Galway Astronomers Solve The Mystery Of Flares From The Crab Nebula

On left, this HST image shows the inner part of the Crab Nebula with inside the red box the Crab pulsar and its near-by knot located 0.65” (1300 AU) south-east of the pulsar. On right, Zoom of the image. The arrows indicate at different period the polarisation angle in optical (HST in 2005 and GASP in 2012) and hard X-ray (Integral in the period 2003-2007 and 2012-2014). Also indicated are the directions of the proper motion (PM) and spin axis (SA) of the pulsar.
Jan 01 2016 Posted: 09:51 GMT

NUI Galway lead an international collaboration consisting of astronomers from the US and France to take optical and gamma-ray observations of the Crab Nebula

The Centre for Astronomy at the School of Physics in NUI Galway are the lead researchers and authors of a recent international study published today (01 January 2016) in one of the world’s leading primary research journals in astronomy and astrophysics, Monthly Notices of the Royal Astronomical Society (MNRAS).

A joint Irish-French-US set of observations have led to a better understanding of the unexpected flaring activity seen coming from the Crab supernova remnant. The project led by Irish astronomer Professor Andrew Shearer from the Centre of Astronomy at NUI Galway, involved using the NUI Galway developed, Galway Astronomical Stokes Polarimeter (GASP) polarimeter on the 200” Palomar telescope in California. Their work for the first time tied together changes in the optical polarisation with apparent changes in the gamma-ray (high energy x-ray) polarisation.

A supernova remnant occurs when a star explodes and spews its innards out across the sky, creating an expanding wave of gas and dust known as a supernova remnant. Arguably, the most famous of these remnants is the Crab Nebula, which exploded in 1054. The Crab Nebula has been studied extensively over the last fifty years and recently found to be the source of gamma-ray and X-ray flares.

It is not yet known where the flares are coming from and in an effort to understand their origin NUI Galway led the research programme of optical observations, which were carried out in association with gamma-ray observations using the European Space Agency’s (ESA) Integral gamma ray observatory. Uniquely both studies looked at the polarisation of both the light and the gamma rays in order to understand the origin of these flares.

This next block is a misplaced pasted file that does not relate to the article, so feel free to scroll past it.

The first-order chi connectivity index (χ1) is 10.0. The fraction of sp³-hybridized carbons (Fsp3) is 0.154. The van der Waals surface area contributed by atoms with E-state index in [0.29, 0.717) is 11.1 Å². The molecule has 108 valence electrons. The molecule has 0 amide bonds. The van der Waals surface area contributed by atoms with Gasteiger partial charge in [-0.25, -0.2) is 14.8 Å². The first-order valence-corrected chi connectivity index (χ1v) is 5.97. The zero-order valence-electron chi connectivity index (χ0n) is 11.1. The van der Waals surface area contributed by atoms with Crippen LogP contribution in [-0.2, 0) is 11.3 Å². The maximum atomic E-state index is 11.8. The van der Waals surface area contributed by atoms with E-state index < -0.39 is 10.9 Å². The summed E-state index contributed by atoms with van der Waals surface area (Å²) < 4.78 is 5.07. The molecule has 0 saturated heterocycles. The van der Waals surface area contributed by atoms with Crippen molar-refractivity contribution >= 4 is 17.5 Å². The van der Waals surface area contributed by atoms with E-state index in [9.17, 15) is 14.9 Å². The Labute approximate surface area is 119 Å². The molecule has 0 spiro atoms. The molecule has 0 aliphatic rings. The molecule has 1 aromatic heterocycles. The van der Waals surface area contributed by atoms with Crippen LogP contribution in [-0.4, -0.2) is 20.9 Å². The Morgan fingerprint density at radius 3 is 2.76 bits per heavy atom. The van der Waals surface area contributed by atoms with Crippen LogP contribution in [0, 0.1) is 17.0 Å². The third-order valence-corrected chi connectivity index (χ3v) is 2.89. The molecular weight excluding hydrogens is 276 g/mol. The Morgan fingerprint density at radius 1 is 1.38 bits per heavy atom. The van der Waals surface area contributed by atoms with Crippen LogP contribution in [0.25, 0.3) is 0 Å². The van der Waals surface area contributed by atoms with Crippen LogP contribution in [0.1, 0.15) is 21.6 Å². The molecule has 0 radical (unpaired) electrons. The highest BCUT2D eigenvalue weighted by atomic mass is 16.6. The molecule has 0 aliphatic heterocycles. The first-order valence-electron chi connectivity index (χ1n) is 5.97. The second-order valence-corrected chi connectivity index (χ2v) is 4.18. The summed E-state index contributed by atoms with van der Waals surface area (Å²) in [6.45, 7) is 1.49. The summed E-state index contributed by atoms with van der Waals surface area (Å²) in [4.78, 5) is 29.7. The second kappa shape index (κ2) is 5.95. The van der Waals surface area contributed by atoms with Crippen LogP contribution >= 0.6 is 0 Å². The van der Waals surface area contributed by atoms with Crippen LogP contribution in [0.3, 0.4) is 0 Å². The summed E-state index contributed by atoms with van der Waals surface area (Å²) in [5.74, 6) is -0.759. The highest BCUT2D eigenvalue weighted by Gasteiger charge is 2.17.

For many years, the flux from the whole Crab Nebula was expected to be constant, in such a way that the Crab was always thought of as a ‘standard candle’ (known brightness). Some doubts were cast on this status from high energy gamma-ray and hard X-ray observations made by the Fermi and INTEGRAL satellites, both European Space Agency satellite missions used to detect energetic radiation that comes from space. Since 2007 strong high energy flaring activities have been detected by the Agile and Fermi gamma-ray telescopes at a rate of about 1 per year. Although, currently they have no clear origin, these high energy flares show the complex timing behavior of this source.

The NUI Galway team published observations of the polarisation of optical and hard X-ray photons from the Crab Nebula and pulsar system using the GASP, which was installed on the 200” Hale telescope at Mount Palomar in California, the Hubble Space Telescope/Advanced Camera for Surveys (HST/ACS) and the International Gamma-Ray Astrophysics Laboratory satellite, Integral. The NUI Galway study when compared to the Integral observations show that the polarisation of the optical light and gamma-ray seem to change in the same way, which was an unexpected result.

Professor Andrew Shearer from the School of Physics at the Centre of Astronomy in NUI Galway, said: “Our studies show how Galway’s GASP polarimeter will be important for future observations of these high energy astronomical sources. After the recent Government announcement that Ireland will join the European Southern Observatory (ESO) we hope to contribute to future world class telescope projects such as the European Extremely Large Telescope.”

Indeed, a change in the optical polarisation angle has been observed by this work, from 109.5° in 2005 to 85.3° in 2012. On the other hand, the gamma-ray polarisation angle changed from 115° to 80° during a similar period. Strong flaring activities at higher gamma-ray energies have been detected in the Crab nebula during this period and magnetic reconnection processes have been suggested to explain these observations.

The change in the polarised optical and gamma-ray emission of the Crab Nebula/pulsar system as observed, for the first time, by GASP and the Integral satellite may indicate that magnetic reconnection is possibly at work in the Crab Nebula. The study also reported for the first time, a non-zero measure of the optical circular polarisation from the Crab pulsar + knot system. These results outline the strong scientific potential of polarimetric studies in particular in systems like the Crab Nebula where magnetic fields play a key role.

The research was part-funded by a Ulysses grant for Irish-French collaboration.

To read the study published in MNRAS visit:


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